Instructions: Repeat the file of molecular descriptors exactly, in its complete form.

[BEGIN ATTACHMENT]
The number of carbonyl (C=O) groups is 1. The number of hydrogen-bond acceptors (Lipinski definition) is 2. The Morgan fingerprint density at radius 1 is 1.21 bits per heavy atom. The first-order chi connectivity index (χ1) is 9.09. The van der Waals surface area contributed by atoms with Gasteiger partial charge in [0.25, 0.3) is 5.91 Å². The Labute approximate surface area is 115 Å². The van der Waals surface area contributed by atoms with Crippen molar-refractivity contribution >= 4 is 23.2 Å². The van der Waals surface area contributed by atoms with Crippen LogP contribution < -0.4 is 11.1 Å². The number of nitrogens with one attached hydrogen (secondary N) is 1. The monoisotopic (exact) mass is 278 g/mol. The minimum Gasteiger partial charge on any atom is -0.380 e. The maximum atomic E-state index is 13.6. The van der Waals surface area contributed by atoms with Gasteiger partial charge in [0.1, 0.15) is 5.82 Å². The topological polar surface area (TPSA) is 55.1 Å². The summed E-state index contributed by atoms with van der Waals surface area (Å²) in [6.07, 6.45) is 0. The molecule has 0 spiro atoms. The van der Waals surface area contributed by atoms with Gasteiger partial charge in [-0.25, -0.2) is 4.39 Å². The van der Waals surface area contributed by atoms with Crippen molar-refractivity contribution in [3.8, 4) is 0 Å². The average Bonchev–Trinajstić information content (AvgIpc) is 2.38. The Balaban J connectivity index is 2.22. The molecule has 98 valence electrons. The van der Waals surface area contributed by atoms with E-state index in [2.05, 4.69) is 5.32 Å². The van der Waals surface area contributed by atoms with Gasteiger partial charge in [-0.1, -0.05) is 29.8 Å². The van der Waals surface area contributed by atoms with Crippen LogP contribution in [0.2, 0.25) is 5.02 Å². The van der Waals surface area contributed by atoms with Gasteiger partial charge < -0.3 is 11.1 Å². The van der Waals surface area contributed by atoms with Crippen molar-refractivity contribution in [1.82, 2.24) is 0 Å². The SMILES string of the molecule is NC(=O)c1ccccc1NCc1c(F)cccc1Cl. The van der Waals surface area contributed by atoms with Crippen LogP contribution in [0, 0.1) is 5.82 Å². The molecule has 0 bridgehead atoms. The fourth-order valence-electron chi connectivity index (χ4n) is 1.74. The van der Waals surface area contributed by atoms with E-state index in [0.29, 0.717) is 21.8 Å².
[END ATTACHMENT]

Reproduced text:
The number of carbonyl (C=O) groups is 1. The number of hydrogen-bond acceptors (Lipinski definition) is 2. The Morgan fingerprint density at radius 1 is 1.21 bits per heavy atom. The first-order chi connectivity index (χ1) is 9.09. The van der Waals surface area contributed by atoms with Gasteiger partial charge in [0.25, 0.3) is 5.91 Å². The Labute approximate surface area is 115 Å². The van der Waals surface area contributed by atoms with Crippen molar-refractivity contribution >= 4 is 23.2 Å². The van der Waals surface area contributed by atoms with Crippen LogP contribution < -0.4 is 11.1 Å². The number of nitrogens with one attached hydrogen (secondary N) is 1. The monoisotopic (exact) mass is 278 g/mol. The minimum Gasteiger partial charge on any atom is -0.380 e. The maximum atomic E-state index is 13.6. The van der Waals surface area contributed by atoms with Gasteiger partial charge in [0.1, 0.15) is 5.82 Å². The topological polar surface area (TPSA) is 55.1 Å². The summed E-state index contributed by atoms with van der Waals surface area (Å²) in [6.07, 6.45) is 0. The molecule has 0 spiro atoms. The van der Waals surface area contributed by atoms with Gasteiger partial charge in [-0.25, -0.2) is 4.39 Å². The van der Waals surface area contributed by atoms with Crippen molar-refractivity contribution in [3.8, 4) is 0 Å². The average Bonchev–Trinajstić information content (AvgIpc) is 2.38. The Balaban J connectivity index is 2.22. The molecule has 98 valence electrons. The van der Waals surface area contributed by atoms with E-state index in [2.05, 4.69) is 5.32 Å². The van der Waals surface area contributed by atoms with Gasteiger partial charge in [-0.1, -0.05) is 29.8 Å². The van der Waals surface area contributed by atoms with Crippen LogP contribution in [0.2, 0.25) is 5.02 Å². The van der Waals surface area contributed by atoms with Gasteiger partial charge < -0.3 is 11.1 Å². The van der Waals surface area contributed by atoms with Crippen molar-refractivity contribution in [1.82, 2.24) is 0 Å². The SMILES string of the molecule is NC(=O)c1ccccc1NCc1c(F)cccc1Cl. The van der Waals surface area contributed by atoms with Crippen LogP contribution in [0, 0.1) is 5.82 Å². The molecule has 0 bridgehead atoms. The fourth-order valence-electron chi connectivity index (χ4n) is 1.74. The van der Waals surface area contributed by atoms with E-state index in [0.29, 0.717) is 21.8 Å².